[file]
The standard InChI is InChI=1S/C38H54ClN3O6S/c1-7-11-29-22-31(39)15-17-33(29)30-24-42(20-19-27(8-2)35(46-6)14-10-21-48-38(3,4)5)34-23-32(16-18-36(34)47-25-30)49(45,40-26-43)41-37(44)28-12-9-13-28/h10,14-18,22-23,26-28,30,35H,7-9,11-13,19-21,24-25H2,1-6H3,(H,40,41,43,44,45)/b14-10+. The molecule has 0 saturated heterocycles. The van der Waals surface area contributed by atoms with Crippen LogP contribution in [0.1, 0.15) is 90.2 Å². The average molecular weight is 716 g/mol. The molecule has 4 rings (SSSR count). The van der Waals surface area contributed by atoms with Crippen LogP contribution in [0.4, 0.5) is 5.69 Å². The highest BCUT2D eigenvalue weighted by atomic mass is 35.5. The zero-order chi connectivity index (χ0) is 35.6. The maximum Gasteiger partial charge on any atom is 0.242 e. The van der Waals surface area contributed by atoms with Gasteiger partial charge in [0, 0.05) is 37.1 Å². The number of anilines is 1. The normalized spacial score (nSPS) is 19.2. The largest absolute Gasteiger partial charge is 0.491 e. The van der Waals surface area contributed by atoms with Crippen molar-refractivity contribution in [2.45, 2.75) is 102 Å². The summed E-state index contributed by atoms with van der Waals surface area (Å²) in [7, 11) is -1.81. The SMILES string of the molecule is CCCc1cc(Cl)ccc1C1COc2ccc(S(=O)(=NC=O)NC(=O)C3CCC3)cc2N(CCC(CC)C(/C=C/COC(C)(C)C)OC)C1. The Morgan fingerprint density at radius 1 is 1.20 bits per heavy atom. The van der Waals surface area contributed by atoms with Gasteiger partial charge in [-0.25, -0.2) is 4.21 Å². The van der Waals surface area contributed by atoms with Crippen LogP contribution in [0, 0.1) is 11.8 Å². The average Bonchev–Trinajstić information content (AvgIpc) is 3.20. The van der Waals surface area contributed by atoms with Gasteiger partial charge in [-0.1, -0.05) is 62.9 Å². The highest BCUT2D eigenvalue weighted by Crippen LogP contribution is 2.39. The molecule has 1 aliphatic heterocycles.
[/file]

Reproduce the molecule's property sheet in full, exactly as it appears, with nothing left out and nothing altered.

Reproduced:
The standard InChI is InChI=1S/C38H54ClN3O6S/c1-7-11-29-22-31(39)15-17-33(29)30-24-42(20-19-27(8-2)35(46-6)14-10-21-48-38(3,4)5)34-23-32(16-18-36(34)47-25-30)49(45,40-26-43)41-37(44)28-12-9-13-28/h10,14-18,22-23,26-28,30,35H,7-9,11-13,19-21,24-25H2,1-6H3,(H,40,41,43,44,45)/b14-10+. The molecule has 0 saturated heterocycles. The van der Waals surface area contributed by atoms with Crippen LogP contribution in [0.1, 0.15) is 90.2 Å². The average molecular weight is 716 g/mol. The molecule has 4 rings (SSSR count). The van der Waals surface area contributed by atoms with Crippen LogP contribution in [0.4, 0.5) is 5.69 Å². The highest BCUT2D eigenvalue weighted by atomic mass is 35.5. The zero-order chi connectivity index (χ0) is 35.6. The maximum Gasteiger partial charge on any atom is 0.242 e. The van der Waals surface area contributed by atoms with Gasteiger partial charge in [0, 0.05) is 37.1 Å². The number of anilines is 1. The normalized spacial score (nSPS) is 19.2. The largest absolute Gasteiger partial charge is 0.491 e. The van der Waals surface area contributed by atoms with Crippen molar-refractivity contribution in [2.45, 2.75) is 102 Å². The summed E-state index contributed by atoms with van der Waals surface area (Å²) in [7, 11) is -1.81. The SMILES string of the molecule is CCCc1cc(Cl)ccc1C1COc2ccc(S(=O)(=NC=O)NC(=O)C3CCC3)cc2N(CCC(CC)C(/C=C/COC(C)(C)C)OC)C1. The Morgan fingerprint density at radius 1 is 1.20 bits per heavy atom. The van der Waals surface area contributed by atoms with Gasteiger partial charge in [-0.25, -0.2) is 4.21 Å². The van der Waals surface area contributed by atoms with Crippen LogP contribution in [0, 0.1) is 11.8 Å². The average Bonchev–Trinajstić information content (AvgIpc) is 3.20. The van der Waals surface area contributed by atoms with Gasteiger partial charge in [-0.1, -0.05) is 62.9 Å². The highest BCUT2D eigenvalue weighted by Crippen LogP contribution is 2.39. The molecule has 1 aliphatic heterocycles.